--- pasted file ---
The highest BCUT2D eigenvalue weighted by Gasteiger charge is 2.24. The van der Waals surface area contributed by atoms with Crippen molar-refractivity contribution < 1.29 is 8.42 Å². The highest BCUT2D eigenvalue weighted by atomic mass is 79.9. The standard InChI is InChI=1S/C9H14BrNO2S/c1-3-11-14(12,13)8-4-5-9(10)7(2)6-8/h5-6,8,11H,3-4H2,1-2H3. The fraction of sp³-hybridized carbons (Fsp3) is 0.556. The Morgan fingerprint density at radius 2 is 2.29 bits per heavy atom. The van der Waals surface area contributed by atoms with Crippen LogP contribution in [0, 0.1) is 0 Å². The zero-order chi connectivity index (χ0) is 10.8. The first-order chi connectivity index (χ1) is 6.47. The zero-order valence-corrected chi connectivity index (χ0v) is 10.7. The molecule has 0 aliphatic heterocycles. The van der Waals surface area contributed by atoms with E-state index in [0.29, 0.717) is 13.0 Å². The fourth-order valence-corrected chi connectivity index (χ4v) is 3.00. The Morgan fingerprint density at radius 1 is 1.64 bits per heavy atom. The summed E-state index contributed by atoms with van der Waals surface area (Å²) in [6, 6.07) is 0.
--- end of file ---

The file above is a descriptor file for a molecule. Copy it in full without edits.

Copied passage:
The highest BCUT2D eigenvalue weighted by Gasteiger charge is 2.24. The van der Waals surface area contributed by atoms with Crippen molar-refractivity contribution < 1.29 is 8.42 Å². The highest BCUT2D eigenvalue weighted by atomic mass is 79.9. The standard InChI is InChI=1S/C9H14BrNO2S/c1-3-11-14(12,13)8-4-5-9(10)7(2)6-8/h5-6,8,11H,3-4H2,1-2H3. The fraction of sp³-hybridized carbons (Fsp3) is 0.556. The Morgan fingerprint density at radius 2 is 2.29 bits per heavy atom. The van der Waals surface area contributed by atoms with Crippen LogP contribution in [0, 0.1) is 0 Å². The zero-order chi connectivity index (χ0) is 10.8. The first-order chi connectivity index (χ1) is 6.47. The zero-order valence-corrected chi connectivity index (χ0v) is 10.7. The molecule has 0 aliphatic heterocycles. The van der Waals surface area contributed by atoms with E-state index in [0.29, 0.717) is 13.0 Å². The fourth-order valence-corrected chi connectivity index (χ4v) is 3.00. The Morgan fingerprint density at radius 1 is 1.64 bits per heavy atom. The summed E-state index contributed by atoms with van der Waals surface area (Å²) in [6, 6.07) is 0.